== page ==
Self-regulation is a key aspect of healthy development and impairments in self-regulation are associated with many poor health outcomes. This application addresses the NIH's call for greater consistency and integration in research on self-regulation. Building from a core framework, wherein self-regulation is defined as the recruitment of executive processes (e.g. attention control) to alter prepotent responses (e.g. emotion) we develop a set of mathematical models that aim to unify theoretical perspectives, and to capture the dynamic nature of self-regulation using intensive time-series data. Models are developed and tested using intensive time-series data archived in 5 independent studies of early childhood self-regulation and parent-directed regulation of infant state. In each, behaviors and/or physiology indexing prepotent and executive processes were coded on a second-by-second time scale. Knowledge gained from the unified framework is then used to design and collect new data that provides for tests of predictive validity, developmental differences, and generalization across multiple manifestations of both young children's and parents'self-regulation.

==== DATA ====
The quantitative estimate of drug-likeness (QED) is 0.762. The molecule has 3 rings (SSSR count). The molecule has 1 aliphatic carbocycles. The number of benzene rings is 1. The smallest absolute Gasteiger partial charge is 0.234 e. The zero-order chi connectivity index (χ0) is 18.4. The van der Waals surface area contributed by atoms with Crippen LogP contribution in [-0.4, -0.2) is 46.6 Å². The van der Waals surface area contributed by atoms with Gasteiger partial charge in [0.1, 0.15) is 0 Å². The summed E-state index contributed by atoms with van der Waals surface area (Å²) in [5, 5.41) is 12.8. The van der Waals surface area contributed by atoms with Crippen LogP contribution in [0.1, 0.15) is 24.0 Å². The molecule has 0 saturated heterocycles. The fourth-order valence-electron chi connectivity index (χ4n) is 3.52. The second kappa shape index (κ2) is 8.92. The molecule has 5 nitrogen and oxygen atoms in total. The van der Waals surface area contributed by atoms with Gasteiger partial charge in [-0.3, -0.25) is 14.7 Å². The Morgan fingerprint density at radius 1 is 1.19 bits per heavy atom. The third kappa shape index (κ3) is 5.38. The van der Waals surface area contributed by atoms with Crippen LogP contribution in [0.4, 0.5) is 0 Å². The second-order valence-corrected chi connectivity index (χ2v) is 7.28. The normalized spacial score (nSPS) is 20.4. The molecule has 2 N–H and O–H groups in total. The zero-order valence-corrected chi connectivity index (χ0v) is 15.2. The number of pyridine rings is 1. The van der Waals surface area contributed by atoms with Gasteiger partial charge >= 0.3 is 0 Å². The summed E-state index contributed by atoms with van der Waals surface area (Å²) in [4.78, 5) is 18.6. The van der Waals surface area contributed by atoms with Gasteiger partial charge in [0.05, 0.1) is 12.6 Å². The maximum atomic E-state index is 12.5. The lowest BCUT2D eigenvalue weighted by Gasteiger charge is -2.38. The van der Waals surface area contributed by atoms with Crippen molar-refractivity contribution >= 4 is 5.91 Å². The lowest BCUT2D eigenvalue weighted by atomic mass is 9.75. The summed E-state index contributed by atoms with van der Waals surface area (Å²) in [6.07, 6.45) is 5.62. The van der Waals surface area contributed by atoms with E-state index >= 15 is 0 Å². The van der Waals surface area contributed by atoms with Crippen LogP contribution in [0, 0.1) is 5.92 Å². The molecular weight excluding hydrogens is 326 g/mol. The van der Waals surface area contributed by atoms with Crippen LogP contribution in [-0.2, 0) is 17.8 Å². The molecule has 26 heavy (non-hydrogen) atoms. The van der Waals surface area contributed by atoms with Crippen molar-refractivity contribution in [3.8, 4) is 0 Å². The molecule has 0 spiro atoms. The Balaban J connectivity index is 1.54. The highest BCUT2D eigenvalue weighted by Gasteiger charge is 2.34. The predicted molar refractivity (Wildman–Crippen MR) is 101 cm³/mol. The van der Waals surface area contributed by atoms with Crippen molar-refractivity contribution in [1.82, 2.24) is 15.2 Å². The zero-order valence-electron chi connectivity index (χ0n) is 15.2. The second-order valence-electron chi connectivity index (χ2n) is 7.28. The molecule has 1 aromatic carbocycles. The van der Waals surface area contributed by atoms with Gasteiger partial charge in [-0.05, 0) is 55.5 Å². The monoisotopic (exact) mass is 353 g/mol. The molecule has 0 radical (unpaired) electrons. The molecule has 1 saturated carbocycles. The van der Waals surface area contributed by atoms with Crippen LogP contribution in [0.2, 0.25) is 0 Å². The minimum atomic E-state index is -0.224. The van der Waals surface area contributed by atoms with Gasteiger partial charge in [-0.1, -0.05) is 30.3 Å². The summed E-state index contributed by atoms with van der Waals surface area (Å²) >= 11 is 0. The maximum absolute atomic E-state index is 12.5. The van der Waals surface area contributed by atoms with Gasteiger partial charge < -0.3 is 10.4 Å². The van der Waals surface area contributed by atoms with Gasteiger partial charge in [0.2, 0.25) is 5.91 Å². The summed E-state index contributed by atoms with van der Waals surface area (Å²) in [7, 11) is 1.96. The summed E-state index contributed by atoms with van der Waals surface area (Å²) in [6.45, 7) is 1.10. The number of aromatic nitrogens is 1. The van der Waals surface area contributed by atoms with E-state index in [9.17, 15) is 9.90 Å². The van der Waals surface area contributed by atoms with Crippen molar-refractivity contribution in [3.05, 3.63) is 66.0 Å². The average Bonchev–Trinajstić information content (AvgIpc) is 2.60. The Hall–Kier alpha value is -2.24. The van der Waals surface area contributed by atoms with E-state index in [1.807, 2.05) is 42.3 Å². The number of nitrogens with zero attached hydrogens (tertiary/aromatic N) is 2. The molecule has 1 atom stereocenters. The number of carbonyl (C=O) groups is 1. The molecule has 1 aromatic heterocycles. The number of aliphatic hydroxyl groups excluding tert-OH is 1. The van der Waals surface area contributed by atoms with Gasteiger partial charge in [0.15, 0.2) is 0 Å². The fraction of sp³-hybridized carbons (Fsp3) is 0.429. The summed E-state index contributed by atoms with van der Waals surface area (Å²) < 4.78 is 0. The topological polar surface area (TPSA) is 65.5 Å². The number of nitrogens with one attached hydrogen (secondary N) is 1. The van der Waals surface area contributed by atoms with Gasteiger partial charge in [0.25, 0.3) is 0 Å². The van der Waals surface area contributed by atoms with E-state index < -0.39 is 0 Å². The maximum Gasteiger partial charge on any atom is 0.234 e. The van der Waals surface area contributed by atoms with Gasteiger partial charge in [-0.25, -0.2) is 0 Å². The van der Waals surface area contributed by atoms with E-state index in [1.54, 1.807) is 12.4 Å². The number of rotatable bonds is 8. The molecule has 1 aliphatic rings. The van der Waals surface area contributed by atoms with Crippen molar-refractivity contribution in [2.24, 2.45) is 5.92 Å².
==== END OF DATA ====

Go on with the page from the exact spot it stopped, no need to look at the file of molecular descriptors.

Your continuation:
Public Health Relevance

Self-regulation plays an important role in many health problems, such as mental disorders, obesity, and heart disease. This study integrates the diversity of research into a unified model that describes development of self- regulation in young children and in their parents, and identifies potential areas for intervention.

Agency
National Institute of Health (NIH)
Type
Research Project (R01)
Project #
1R01HD076994-01A1
Application #
8691059
Study Section
Psychosocial Development, Risk and Prevention Study Section (PDRP)
Program Officer
Esposito, Layla E
Project Start
Project End
Budget Start
Budget End
Support Year
1
Fiscal Year
2014
Total Cost
Indirect Cost
Name
Pennsylvania State University
Department
Psychology
Type
Schools of Arts and Sciences
DUNS #
City
University Park
State
PA
Country
United States
Zip Code
16802
DuPuis, David; Ram, Nilam; Willner, Cynthia J et al. (2015) Implications of ongoing neural development for the measurement of the error-related negativity in childhood. Dev Sci 18:452-68